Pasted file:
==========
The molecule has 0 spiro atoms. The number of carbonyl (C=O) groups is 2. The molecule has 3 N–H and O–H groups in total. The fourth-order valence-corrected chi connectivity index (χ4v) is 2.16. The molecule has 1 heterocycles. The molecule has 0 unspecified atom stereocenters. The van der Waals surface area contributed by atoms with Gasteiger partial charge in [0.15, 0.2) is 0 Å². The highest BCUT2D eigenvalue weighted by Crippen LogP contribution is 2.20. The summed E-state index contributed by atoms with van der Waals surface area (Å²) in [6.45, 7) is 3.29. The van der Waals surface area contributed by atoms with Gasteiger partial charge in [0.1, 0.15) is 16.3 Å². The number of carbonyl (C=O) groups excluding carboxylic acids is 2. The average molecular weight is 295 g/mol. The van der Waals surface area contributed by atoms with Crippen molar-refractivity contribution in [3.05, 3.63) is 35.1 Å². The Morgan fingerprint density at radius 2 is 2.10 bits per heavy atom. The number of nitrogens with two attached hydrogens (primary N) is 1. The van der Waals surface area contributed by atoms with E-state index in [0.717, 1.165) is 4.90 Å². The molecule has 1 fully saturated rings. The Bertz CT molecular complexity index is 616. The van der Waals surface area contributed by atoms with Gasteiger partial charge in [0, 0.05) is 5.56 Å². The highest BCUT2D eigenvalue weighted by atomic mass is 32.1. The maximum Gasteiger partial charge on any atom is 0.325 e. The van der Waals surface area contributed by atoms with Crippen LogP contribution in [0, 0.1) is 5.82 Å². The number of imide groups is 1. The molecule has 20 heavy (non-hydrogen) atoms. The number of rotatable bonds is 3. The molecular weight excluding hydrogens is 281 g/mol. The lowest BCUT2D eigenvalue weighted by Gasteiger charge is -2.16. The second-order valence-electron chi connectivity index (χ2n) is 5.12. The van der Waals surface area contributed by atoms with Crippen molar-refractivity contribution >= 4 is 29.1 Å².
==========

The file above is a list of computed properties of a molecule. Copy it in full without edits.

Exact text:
The molecule has 0 spiro atoms. The number of carbonyl (C=O) groups is 2. The molecule has 3 N–H and O–H groups in total. The fourth-order valence-corrected chi connectivity index (χ4v) is 2.16. The molecule has 1 heterocycles. The molecule has 0 unspecified atom stereocenters. The van der Waals surface area contributed by atoms with Gasteiger partial charge in [0.15, 0.2) is 0 Å². The highest BCUT2D eigenvalue weighted by Crippen LogP contribution is 2.20. The summed E-state index contributed by atoms with van der Waals surface area (Å²) in [6.45, 7) is 3.29. The van der Waals surface area contributed by atoms with Gasteiger partial charge in [0.1, 0.15) is 16.3 Å². The number of carbonyl (C=O) groups excluding carboxylic acids is 2. The average molecular weight is 295 g/mol. The van der Waals surface area contributed by atoms with Crippen molar-refractivity contribution in [3.05, 3.63) is 35.1 Å². The Morgan fingerprint density at radius 2 is 2.10 bits per heavy atom. The number of nitrogens with two attached hydrogens (primary N) is 1. The van der Waals surface area contributed by atoms with E-state index in [0.717, 1.165) is 4.90 Å². The molecule has 1 fully saturated rings. The Bertz CT molecular complexity index is 616. The van der Waals surface area contributed by atoms with Gasteiger partial charge in [0, 0.05) is 5.56 Å². The highest BCUT2D eigenvalue weighted by atomic mass is 32.1. The maximum Gasteiger partial charge on any atom is 0.325 e. The van der Waals surface area contributed by atoms with Crippen LogP contribution in [0, 0.1) is 5.82 Å². The number of imide groups is 1. The molecule has 20 heavy (non-hydrogen) atoms. The number of rotatable bonds is 3. The molecular weight excluding hydrogens is 281 g/mol. The lowest BCUT2D eigenvalue weighted by Gasteiger charge is -2.16. The second-order valence-electron chi connectivity index (χ2n) is 5.12. The van der Waals surface area contributed by atoms with Crippen molar-refractivity contribution >= 4 is 29.1 Å².